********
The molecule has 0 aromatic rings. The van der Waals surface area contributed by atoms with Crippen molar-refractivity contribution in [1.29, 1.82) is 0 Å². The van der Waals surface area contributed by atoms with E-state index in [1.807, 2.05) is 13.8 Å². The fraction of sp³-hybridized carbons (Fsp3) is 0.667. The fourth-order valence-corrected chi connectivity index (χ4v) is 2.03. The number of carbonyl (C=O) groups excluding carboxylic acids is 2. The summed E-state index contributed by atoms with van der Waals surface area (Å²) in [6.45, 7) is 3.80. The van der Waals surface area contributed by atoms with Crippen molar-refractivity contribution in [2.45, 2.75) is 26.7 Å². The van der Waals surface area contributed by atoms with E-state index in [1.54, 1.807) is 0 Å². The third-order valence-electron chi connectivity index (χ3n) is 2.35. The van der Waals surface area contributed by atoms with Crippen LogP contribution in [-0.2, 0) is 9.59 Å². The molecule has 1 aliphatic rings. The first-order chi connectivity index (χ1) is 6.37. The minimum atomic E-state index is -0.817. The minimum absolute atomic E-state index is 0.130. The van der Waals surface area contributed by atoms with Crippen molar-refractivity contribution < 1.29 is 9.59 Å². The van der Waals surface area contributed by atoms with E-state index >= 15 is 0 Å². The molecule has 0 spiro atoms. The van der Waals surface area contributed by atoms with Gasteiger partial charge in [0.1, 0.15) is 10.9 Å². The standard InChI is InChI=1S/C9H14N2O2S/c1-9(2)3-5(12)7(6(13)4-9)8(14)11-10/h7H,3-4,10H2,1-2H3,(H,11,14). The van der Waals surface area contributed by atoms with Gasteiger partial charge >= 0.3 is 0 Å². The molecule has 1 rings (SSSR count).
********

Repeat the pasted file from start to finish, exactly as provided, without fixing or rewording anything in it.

The molecule has 0 aromatic rings. The van der Waals surface area contributed by atoms with Crippen molar-refractivity contribution in [1.29, 1.82) is 0 Å². The van der Waals surface area contributed by atoms with E-state index in [1.807, 2.05) is 13.8 Å². The fraction of sp³-hybridized carbons (Fsp3) is 0.667. The fourth-order valence-corrected chi connectivity index (χ4v) is 2.03. The number of carbonyl (C=O) groups excluding carboxylic acids is 2. The summed E-state index contributed by atoms with van der Waals surface area (Å²) in [6.45, 7) is 3.80. The van der Waals surface area contributed by atoms with Crippen molar-refractivity contribution in [2.45, 2.75) is 26.7 Å². The van der Waals surface area contributed by atoms with E-state index in [1.54, 1.807) is 0 Å². The third-order valence-electron chi connectivity index (χ3n) is 2.35. The van der Waals surface area contributed by atoms with Crippen LogP contribution in [-0.2, 0) is 9.59 Å². The molecule has 1 aliphatic rings. The first-order chi connectivity index (χ1) is 6.37. The minimum atomic E-state index is -0.817. The minimum absolute atomic E-state index is 0.130. The van der Waals surface area contributed by atoms with Crippen molar-refractivity contribution < 1.29 is 9.59 Å². The van der Waals surface area contributed by atoms with E-state index >= 15 is 0 Å². The molecule has 0 spiro atoms. The van der Waals surface area contributed by atoms with Gasteiger partial charge in [0.1, 0.15) is 10.9 Å². The standard InChI is InChI=1S/C9H14N2O2S/c1-9(2)3-5(12)7(6(13)4-9)8(14)11-10/h7H,3-4,10H2,1-2H3,(H,11,14). The van der Waals surface area contributed by atoms with Gasteiger partial charge >= 0.3 is 0 Å². The molecule has 1 rings (SSSR count).